The proscription of the ANC and PAC severely restricted their direct operations and influence inside the country. The exiled leadership of both organizations introduced new strategies and tactics to carry forward the struggle for liberation. Amongst these underground operations and activists became important part of the machinery to fight the apartheid regime. In the 1980s the ANC (and to a lesser extent the PAC) had underground activists operating inside the country. These played an important role in politicizing young people, identifying others for military training in exile.
Recalling how he was drawn into underground structures of the ANC, Serote explained:
"One day I had a dream and in my dream I was looking for my friends, but they were not there ... It hit me that because they are not here then I'm skipping the country. I told Wally's [Serote] younger brother, Thabo, because he was going into exile. He told Wally and Wally said they must call me and I must stop dreaming about these things. I must join them in Botswana. I think it was 1980.
"I went there with Thabo because he knew how to get there. Wally had some people from the ANC and he called me and we talked. He said ‘Look, your dream and when I interpret it is that you really want to fight'. I said yes, I do want to fight. And he said ... go back home and form a unit and we will keep on communicating about the developments. But then he informed me how to form a unit and how many people could form a unit.
"I came back and I asked Thabo [Serote] where do we start? Thabo suggested that the two of us should start the unit. Then later he said I should bring in another person. We gave each other MK (Umkhonto we Sizwe) names. Mine was Baktu George. I've forgotten his. Gezani [Ndhlovu] was one of the guys I trained. His sister, too. I got Greg Thulare but I could not pull him in into the unit, because he was already a known figure. We are (sic) operating with people who underst[ood] the political situation.
"They underst[ood] the aims of the underground movement. They underst[ood] the four pillars of the struggle, and that was because I took them to [Thabang] Makwetla and they trained them over the weekend and he told them that now they are (sic) members of MK. We were beginning to be a solid unit. I'm commanding it. There were five of us. It was me, my wife, Francina, and other three persons, Guy, Thabo, Steven. Oh, and another guy called David Letselebe."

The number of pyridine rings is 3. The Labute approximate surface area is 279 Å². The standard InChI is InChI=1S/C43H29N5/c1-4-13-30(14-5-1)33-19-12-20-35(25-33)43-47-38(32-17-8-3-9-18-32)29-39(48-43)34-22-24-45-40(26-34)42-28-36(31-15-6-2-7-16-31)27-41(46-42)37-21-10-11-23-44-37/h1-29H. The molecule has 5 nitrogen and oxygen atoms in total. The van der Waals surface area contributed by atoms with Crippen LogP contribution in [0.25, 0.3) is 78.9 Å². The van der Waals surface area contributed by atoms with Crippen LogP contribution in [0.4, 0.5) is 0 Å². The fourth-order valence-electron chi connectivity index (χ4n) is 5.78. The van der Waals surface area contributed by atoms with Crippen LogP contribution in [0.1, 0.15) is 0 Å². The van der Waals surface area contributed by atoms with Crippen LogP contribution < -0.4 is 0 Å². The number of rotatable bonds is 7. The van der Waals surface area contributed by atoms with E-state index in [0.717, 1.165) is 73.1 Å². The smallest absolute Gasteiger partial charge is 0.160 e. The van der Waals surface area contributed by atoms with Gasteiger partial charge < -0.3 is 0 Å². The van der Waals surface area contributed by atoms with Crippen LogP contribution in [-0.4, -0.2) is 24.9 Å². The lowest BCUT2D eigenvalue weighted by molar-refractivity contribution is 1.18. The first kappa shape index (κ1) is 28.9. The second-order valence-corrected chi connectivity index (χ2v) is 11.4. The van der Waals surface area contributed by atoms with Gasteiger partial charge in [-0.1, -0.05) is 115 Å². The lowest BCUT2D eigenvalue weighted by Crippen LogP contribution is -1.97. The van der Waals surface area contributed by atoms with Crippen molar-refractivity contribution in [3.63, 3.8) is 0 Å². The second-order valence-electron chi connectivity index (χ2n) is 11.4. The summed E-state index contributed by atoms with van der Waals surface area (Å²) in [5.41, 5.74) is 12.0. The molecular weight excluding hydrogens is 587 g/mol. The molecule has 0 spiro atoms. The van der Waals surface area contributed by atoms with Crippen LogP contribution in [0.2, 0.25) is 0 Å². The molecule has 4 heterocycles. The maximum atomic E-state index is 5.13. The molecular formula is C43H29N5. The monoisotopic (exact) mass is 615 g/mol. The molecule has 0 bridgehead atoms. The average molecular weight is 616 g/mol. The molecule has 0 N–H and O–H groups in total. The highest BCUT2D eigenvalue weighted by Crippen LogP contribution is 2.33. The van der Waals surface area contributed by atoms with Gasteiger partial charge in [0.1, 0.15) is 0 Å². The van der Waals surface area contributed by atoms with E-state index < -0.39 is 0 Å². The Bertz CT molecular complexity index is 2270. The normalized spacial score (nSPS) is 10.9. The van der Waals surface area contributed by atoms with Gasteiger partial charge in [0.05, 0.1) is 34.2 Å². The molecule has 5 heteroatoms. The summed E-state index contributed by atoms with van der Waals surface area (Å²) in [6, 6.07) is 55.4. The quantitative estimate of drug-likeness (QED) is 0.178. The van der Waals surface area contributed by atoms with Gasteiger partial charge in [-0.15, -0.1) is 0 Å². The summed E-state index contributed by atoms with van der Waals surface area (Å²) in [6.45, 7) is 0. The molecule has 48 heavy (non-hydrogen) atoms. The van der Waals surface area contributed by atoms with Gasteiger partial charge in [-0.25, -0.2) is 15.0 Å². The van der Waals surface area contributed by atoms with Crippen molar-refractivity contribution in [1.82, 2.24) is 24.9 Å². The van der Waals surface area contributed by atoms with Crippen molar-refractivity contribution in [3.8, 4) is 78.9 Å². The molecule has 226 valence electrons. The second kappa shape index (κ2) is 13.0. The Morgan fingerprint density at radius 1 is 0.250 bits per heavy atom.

Serote also formed other units which specialized in propaganda, intelligence, and military attacks on properties owned by people perceived to be collaborating with the government like the councilors. Describing the underground units' operations, Sello
"We are operating with the people who understand the political situation, they understand the aims of the underground movement, they understand the four pillars of the struggle and that was because I took them to Makwetla and they trained them over the weekend and he told them that now they are members of MK ... We were beginning to be a solid unity. I'm commanding it. There were five of us. It was me, my wife, Francina, and Guy , Thabo, Steven, and David Letselebe. Each one had a unit. David was sharing the propaganda [unit]. Guy was someone who liked guns.
"And Steven was in intelligence. My wife was in communication. They were commanding [these] units. And I'm overall. The one responsible for intelligence would form a sub-unit of intelligence. All the other units formed their sub-units, except for communication because it was said it was too sensitive. Francina had to work alone. Guy was responsible for the unit dealing with guns ... I don't know if you've heard that here in Tembisa there was a Transvaal Suicide Squad. It belonged to Guy's unit. I was reporting direct to Thabang Makwetla."
In the mid-1980s, a substantial number of young activists left South Africa to join MK. After undergoing military training some of them were infiltrated back into the country to carry out military operations. It was at this stage that houses belonging to the government-created councillors and police in the township were attacked with hand-grenades. The first hand-grenade was detonated at the house of a security policeman. Not long after that the house of the Deputy Mayor of Tembisa, Mr Herbert Majokoana, was attacked with a hand-grenade.